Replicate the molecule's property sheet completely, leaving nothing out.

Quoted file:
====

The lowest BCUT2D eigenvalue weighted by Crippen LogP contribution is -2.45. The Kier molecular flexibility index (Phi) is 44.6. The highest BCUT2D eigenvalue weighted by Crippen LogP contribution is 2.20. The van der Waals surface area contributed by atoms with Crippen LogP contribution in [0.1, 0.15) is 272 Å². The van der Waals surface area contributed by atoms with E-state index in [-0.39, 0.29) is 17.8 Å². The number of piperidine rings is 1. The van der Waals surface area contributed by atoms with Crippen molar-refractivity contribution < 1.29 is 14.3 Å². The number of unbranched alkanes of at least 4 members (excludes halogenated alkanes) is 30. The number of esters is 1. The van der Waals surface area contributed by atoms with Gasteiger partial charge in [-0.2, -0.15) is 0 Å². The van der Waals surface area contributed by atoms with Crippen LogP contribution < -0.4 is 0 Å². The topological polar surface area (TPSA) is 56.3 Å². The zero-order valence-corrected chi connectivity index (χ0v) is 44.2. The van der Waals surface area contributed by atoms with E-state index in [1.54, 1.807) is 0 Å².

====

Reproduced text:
The lowest BCUT2D eigenvalue weighted by Crippen LogP contribution is -2.45. The Kier molecular flexibility index (Phi) is 44.6. The highest BCUT2D eigenvalue weighted by Crippen LogP contribution is 2.20. The van der Waals surface area contributed by atoms with Crippen LogP contribution in [0.1, 0.15) is 272 Å². The van der Waals surface area contributed by atoms with E-state index in [-0.39, 0.29) is 17.8 Å². The number of piperidine rings is 1. The van der Waals surface area contributed by atoms with Crippen molar-refractivity contribution < 1.29 is 14.3 Å². The number of unbranched alkanes of at least 4 members (excludes halogenated alkanes) is 30. The number of esters is 1. The van der Waals surface area contributed by atoms with Gasteiger partial charge in [-0.2, -0.15) is 0 Å². The van der Waals surface area contributed by atoms with Crippen LogP contribution < -0.4 is 0 Å². The topological polar surface area (TPSA) is 56.3 Å². The zero-order valence-corrected chi connectivity index (χ0v) is 44.2. The van der Waals surface area contributed by atoms with E-state index in [1.54, 1.807) is 0 Å².